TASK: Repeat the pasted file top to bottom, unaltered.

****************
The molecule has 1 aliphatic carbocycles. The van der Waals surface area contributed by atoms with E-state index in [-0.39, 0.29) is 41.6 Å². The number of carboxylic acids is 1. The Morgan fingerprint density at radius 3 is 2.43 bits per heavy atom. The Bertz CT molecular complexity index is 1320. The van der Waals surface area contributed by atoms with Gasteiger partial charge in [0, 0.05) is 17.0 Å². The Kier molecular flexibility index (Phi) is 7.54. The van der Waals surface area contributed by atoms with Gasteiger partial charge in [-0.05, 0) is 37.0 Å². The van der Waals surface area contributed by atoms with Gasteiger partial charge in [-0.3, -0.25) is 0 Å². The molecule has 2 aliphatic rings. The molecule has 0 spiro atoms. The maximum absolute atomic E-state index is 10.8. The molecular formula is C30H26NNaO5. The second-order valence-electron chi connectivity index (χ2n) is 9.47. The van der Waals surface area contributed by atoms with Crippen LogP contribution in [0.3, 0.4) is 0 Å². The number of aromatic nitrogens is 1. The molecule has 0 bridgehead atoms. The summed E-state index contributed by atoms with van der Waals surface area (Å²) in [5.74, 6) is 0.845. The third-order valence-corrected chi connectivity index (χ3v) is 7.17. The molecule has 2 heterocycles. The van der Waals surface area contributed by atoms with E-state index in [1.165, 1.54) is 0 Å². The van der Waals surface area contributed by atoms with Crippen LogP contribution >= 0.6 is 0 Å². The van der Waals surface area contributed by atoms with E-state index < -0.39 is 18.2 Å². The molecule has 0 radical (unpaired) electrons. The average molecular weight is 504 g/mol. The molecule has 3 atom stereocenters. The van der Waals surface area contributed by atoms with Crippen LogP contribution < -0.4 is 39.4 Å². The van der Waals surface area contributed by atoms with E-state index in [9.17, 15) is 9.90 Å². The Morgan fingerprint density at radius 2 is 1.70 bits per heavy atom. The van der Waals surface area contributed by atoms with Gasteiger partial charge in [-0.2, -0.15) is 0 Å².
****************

The molecule has 1 aliphatic carbocycles. The van der Waals surface area contributed by atoms with E-state index in [-0.39, 0.29) is 41.6 Å². The number of carboxylic acids is 1. The Morgan fingerprint density at radius 3 is 2.43 bits per heavy atom. The Bertz CT molecular complexity index is 1320. The van der Waals surface area contributed by atoms with Gasteiger partial charge in [0, 0.05) is 17.0 Å². The Kier molecular flexibility index (Phi) is 7.54. The van der Waals surface area contributed by atoms with Gasteiger partial charge in [-0.05, 0) is 37.0 Å². The van der Waals surface area contributed by atoms with Gasteiger partial charge in [-0.3, -0.25) is 0 Å². The molecule has 2 aliphatic rings. The molecule has 0 spiro atoms. The maximum absolute atomic E-state index is 10.8. The molecular formula is C30H26NNaO5. The second-order valence-electron chi connectivity index (χ2n) is 9.47. The van der Waals surface area contributed by atoms with Crippen LogP contribution in [0.3, 0.4) is 0 Å². The number of aromatic nitrogens is 1. The molecule has 0 bridgehead atoms. The summed E-state index contributed by atoms with van der Waals surface area (Å²) in [5.74, 6) is 0.845. The third-order valence-corrected chi connectivity index (χ3v) is 7.17. The molecule has 2 heterocycles. The van der Waals surface area contributed by atoms with E-state index in [1.165, 1.54) is 0 Å². The van der Waals surface area contributed by atoms with Crippen LogP contribution >= 0.6 is 0 Å². The van der Waals surface area contributed by atoms with E-state index < -0.39 is 18.2 Å². The molecule has 0 radical (unpaired) electrons. The average molecular weight is 504 g/mol. The molecule has 3 atom stereocenters. The van der Waals surface area contributed by atoms with Crippen LogP contribution < -0.4 is 39.4 Å². The van der Waals surface area contributed by atoms with E-state index in [9.17, 15) is 9.90 Å². The Morgan fingerprint density at radius 2 is 1.70 bits per heavy atom. The van der Waals surface area contributed by atoms with Gasteiger partial charge in [-0.2, -0.15) is 0 Å².